The second precedent set out here is probably most relevant to the situation in September, 2020.
At present, there are no meetings that we know of behind the scenes among opposition party leaders, plotting to bring down the government on its SFT. Those meetings may still occur, but after the SFT is delivered.
There seems to be willingness on behalf of the Conservative Party with its new leader proving, so far, to be a steady hand, to wait for the SFT to be delivered before pronouncing on its acceptability. The NDP’s Jagmeet Singh has set out a list of demands which no doubt will be met, at least halfway or more, by the Trudeau Liberals.
The Bloc seems to have backed away from its earlier position advanced a couple of months ago that it would table a non-confidence motion in the early fall. It could be that the Bloc is taking the more traditional approach used by Gilles Duceppe, waiting to see what is in the Throne Speech for Quebec.
The latter scenario of the Liberals preparing for an election behind the scenes seems more likely, but even then it is difficult to nail down with any certainty if this is actually taking place. If they have constituted a “clear the decks” group, it is not readily apparent. There has been some recent positive moves on Indigenous reconciliation, but much more would have to be done quickly if they are to catch up to where they should be on reconciliation.
The government has announced that EI will be expanded to take in those who are running out of support through CERB. This change will have to take place through legislation and if the government is going to fall, this expansion of EI will have to take place quickly to ensure no gaps in benefits.
The commercial rent subsidy program has been extended to the end of this month with vague promises that that it will be revamped and brought forward again.
But there is little evidence of an earnest push to clear the decks for an anticipated election.
The prime minister has three windows of opportunity facing him to call an election. Of course there is always the possibility that the government could fall by accident, resulting in an election.
The first window occurs later this month with Trudeau seeing his government fall on a non-confidence motion or he could declare that the proposals set out in the SFT are so novel that he needs a new mandate to implement them and therefore seek dissolution.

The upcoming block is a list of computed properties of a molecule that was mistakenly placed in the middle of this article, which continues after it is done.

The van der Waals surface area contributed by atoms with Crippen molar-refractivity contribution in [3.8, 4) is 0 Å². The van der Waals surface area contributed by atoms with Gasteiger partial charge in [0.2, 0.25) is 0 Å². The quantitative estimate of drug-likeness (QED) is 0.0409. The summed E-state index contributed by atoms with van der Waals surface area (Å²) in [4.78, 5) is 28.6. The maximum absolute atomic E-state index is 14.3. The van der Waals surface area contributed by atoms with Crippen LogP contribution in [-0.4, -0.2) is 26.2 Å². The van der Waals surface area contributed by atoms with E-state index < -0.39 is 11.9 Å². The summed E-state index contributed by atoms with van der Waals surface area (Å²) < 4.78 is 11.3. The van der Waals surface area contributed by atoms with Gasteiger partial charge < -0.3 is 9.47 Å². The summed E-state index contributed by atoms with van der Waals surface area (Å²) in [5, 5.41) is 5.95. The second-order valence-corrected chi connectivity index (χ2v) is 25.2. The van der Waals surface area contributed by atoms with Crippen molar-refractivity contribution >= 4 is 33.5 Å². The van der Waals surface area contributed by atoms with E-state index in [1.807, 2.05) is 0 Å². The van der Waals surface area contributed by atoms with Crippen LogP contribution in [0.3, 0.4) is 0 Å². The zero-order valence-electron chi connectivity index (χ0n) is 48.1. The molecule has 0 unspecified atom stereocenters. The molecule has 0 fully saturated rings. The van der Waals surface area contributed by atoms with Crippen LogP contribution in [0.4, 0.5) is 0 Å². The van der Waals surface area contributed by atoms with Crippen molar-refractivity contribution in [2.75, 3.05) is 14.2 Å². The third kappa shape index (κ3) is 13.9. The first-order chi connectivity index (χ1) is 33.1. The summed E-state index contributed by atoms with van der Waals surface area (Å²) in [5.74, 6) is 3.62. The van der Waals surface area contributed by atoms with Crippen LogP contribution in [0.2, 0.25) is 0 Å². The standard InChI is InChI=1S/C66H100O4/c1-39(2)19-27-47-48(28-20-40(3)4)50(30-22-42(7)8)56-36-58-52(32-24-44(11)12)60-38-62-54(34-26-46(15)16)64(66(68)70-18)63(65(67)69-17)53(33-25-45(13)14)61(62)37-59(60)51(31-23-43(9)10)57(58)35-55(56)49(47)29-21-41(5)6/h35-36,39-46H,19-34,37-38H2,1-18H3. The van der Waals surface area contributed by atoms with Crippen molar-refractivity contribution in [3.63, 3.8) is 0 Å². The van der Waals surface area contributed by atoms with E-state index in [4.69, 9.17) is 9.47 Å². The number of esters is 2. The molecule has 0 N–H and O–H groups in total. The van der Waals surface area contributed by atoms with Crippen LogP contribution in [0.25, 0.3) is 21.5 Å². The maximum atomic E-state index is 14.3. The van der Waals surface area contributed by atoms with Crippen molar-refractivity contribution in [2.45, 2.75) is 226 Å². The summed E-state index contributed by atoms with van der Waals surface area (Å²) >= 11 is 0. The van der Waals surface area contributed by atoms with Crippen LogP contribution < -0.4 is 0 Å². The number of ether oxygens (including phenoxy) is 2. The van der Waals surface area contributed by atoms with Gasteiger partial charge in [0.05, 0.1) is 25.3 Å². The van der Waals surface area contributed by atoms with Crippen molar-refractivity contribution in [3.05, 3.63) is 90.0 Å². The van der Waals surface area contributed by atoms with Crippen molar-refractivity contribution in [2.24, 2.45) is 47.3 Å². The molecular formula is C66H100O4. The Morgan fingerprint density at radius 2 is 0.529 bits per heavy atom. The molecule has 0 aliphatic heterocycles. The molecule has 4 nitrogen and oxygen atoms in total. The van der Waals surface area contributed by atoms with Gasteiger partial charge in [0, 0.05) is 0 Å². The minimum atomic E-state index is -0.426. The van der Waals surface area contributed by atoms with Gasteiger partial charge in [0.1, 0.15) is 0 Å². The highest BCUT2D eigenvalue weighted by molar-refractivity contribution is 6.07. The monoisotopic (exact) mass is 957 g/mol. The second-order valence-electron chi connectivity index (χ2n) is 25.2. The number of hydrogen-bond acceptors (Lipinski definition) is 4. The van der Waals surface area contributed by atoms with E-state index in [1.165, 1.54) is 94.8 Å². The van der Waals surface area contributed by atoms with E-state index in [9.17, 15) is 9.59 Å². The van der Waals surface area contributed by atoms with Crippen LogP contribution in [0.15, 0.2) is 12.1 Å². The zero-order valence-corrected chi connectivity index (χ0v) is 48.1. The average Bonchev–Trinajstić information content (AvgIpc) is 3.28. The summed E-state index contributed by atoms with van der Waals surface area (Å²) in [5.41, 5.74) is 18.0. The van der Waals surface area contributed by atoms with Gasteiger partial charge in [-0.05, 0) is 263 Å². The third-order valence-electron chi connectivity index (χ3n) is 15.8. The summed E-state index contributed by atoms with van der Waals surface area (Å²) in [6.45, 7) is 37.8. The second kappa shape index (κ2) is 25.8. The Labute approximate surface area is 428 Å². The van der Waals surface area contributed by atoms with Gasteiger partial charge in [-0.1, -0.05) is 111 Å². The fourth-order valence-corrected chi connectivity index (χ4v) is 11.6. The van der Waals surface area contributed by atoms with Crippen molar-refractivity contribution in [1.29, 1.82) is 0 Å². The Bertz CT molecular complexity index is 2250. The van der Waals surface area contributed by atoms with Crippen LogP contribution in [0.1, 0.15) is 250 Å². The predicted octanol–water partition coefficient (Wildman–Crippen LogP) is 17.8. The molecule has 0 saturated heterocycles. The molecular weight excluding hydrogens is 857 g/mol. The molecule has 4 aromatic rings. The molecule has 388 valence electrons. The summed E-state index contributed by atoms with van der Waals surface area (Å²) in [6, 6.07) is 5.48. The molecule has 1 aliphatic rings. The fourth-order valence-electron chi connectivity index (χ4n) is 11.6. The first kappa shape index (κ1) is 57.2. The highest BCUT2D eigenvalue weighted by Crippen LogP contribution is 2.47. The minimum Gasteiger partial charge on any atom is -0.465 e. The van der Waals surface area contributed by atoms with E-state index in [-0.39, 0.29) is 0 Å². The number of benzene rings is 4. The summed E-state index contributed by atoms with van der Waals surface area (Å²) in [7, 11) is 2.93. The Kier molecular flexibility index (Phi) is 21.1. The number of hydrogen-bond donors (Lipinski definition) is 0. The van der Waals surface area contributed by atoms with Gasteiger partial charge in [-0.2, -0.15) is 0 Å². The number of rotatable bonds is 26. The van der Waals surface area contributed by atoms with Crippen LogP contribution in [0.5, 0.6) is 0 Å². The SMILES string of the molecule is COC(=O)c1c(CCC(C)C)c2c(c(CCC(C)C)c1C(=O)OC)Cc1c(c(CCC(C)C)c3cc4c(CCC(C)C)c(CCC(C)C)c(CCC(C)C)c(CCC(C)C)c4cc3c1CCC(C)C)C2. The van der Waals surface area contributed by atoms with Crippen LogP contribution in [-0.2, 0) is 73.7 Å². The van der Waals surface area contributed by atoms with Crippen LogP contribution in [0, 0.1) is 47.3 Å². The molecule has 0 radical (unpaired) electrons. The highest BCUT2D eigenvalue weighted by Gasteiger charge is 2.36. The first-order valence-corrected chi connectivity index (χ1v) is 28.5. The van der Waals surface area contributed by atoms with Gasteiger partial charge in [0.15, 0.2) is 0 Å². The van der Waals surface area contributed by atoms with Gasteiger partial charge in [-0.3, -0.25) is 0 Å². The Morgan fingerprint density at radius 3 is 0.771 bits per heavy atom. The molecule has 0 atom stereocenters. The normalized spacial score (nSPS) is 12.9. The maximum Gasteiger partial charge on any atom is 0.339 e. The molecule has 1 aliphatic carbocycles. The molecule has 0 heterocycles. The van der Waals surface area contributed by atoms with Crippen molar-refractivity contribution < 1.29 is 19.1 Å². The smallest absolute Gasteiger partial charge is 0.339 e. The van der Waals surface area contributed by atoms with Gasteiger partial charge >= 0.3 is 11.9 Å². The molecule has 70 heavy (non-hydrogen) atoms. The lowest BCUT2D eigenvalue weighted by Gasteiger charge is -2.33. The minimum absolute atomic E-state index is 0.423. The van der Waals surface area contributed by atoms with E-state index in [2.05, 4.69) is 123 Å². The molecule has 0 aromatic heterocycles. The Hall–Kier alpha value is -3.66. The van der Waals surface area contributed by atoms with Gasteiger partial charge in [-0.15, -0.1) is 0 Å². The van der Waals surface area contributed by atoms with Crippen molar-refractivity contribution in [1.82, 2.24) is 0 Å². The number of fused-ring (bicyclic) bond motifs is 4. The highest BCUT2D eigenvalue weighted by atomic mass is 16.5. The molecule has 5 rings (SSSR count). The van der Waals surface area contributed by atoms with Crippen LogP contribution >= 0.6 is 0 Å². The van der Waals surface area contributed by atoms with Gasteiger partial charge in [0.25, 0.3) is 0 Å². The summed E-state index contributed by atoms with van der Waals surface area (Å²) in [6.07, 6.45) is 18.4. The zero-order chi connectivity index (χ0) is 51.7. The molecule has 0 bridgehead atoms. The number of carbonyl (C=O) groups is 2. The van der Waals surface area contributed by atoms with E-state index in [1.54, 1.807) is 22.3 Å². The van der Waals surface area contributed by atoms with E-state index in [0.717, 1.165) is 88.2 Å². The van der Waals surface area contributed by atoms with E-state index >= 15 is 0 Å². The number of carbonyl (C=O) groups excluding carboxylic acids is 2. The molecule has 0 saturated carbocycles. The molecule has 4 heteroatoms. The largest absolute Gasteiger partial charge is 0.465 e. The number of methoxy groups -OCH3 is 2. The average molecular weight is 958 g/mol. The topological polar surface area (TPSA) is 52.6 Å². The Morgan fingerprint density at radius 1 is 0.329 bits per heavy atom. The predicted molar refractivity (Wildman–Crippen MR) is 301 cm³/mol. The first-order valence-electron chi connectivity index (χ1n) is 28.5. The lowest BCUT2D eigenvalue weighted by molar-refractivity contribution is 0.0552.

The second opportunity will present itself, probably in October, with a budget presented by newly minted Finance Minister and Deputy Prime Minister Freeland. The budget will set out in some detail the costs of the programs contained in the SFT and the federal fiscal situation. The deficit with new programs could be as large as $500 billion or more with federal debt around $1.2 trillion. Will the budget contain a fiscal anchor or a path to balance?
The vote on the budget will be a matter of confidence.
Finally, the third window will present itself next spring with the tabling of the 2021 budget. The scenario could be as simple as presenting the budget in the House of Commons and then the prime minister visits the Governor General seeking dissolution.
It may be that this third option for an election next spring based on a new budget seems the safest for the government, but in many ways it could be the most dangerous.
Tomorrow The Morning Brief will review the risks and opportunities found in each scenario.
- Bank of Canada deals with interest rates—no doubt leaving them as is for the foreseeable future
- Speech to be delivered by Bank of Canada Governor Macklem
- New Brunswick provincial election
- Monthly survey of manufacturing for July to be released
- U.S. Fed meets
- CPI numbers for August to be released
- Federal Speech from the Throne to be delivered